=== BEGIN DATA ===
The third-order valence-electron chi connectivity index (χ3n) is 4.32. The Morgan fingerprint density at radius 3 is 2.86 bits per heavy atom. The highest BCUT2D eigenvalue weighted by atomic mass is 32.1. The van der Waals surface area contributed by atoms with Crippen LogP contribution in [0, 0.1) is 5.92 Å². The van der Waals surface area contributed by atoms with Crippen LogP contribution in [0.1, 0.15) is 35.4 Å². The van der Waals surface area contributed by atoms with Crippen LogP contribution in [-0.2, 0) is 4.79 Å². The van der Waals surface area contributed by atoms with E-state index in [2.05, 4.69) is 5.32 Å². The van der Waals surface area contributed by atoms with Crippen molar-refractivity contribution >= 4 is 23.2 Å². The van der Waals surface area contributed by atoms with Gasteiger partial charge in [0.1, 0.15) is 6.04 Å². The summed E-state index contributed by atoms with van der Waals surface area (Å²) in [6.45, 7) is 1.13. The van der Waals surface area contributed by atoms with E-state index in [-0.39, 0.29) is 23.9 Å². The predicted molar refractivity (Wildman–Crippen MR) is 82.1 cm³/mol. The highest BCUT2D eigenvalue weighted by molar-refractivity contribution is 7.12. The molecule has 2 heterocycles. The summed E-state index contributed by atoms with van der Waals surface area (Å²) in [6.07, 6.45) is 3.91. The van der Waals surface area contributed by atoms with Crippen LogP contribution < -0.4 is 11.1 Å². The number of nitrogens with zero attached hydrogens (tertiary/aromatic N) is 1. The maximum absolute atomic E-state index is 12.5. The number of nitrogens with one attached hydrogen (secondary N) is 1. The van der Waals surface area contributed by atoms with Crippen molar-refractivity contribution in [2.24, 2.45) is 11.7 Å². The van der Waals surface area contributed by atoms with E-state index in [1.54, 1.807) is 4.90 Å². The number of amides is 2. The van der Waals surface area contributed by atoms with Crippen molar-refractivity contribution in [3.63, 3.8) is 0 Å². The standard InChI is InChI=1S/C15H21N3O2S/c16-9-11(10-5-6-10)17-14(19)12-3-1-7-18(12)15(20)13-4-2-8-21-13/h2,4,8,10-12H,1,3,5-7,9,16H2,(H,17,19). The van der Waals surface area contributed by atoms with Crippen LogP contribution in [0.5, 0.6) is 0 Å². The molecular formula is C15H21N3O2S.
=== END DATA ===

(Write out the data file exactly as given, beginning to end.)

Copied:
The third-order valence-electron chi connectivity index (χ3n) is 4.32. The Morgan fingerprint density at radius 3 is 2.86 bits per heavy atom. The highest BCUT2D eigenvalue weighted by atomic mass is 32.1. The van der Waals surface area contributed by atoms with Crippen LogP contribution in [0, 0.1) is 5.92 Å². The van der Waals surface area contributed by atoms with Crippen LogP contribution in [0.1, 0.15) is 35.4 Å². The van der Waals surface area contributed by atoms with Crippen LogP contribution in [-0.2, 0) is 4.79 Å². The van der Waals surface area contributed by atoms with E-state index in [2.05, 4.69) is 5.32 Å². The van der Waals surface area contributed by atoms with Crippen molar-refractivity contribution >= 4 is 23.2 Å². The van der Waals surface area contributed by atoms with Gasteiger partial charge in [0.1, 0.15) is 6.04 Å². The summed E-state index contributed by atoms with van der Waals surface area (Å²) in [6.45, 7) is 1.13. The van der Waals surface area contributed by atoms with E-state index in [-0.39, 0.29) is 23.9 Å². The predicted molar refractivity (Wildman–Crippen MR) is 82.1 cm³/mol. The highest BCUT2D eigenvalue weighted by molar-refractivity contribution is 7.12. The molecule has 2 heterocycles. The summed E-state index contributed by atoms with van der Waals surface area (Å²) in [6.07, 6.45) is 3.91. The van der Waals surface area contributed by atoms with Crippen LogP contribution < -0.4 is 11.1 Å². The number of nitrogens with zero attached hydrogens (tertiary/aromatic N) is 1. The maximum absolute atomic E-state index is 12.5. The number of nitrogens with one attached hydrogen (secondary N) is 1. The van der Waals surface area contributed by atoms with Crippen molar-refractivity contribution in [2.24, 2.45) is 11.7 Å². The van der Waals surface area contributed by atoms with E-state index in [1.54, 1.807) is 4.90 Å². The number of amides is 2. The van der Waals surface area contributed by atoms with Crippen molar-refractivity contribution in [3.63, 3.8) is 0 Å². The standard InChI is InChI=1S/C15H21N3O2S/c16-9-11(10-5-6-10)17-14(19)12-3-1-7-18(12)15(20)13-4-2-8-21-13/h2,4,8,10-12H,1,3,5-7,9,16H2,(H,17,19). The van der Waals surface area contributed by atoms with Crippen LogP contribution in [0.5, 0.6) is 0 Å². The molecular formula is C15H21N3O2S.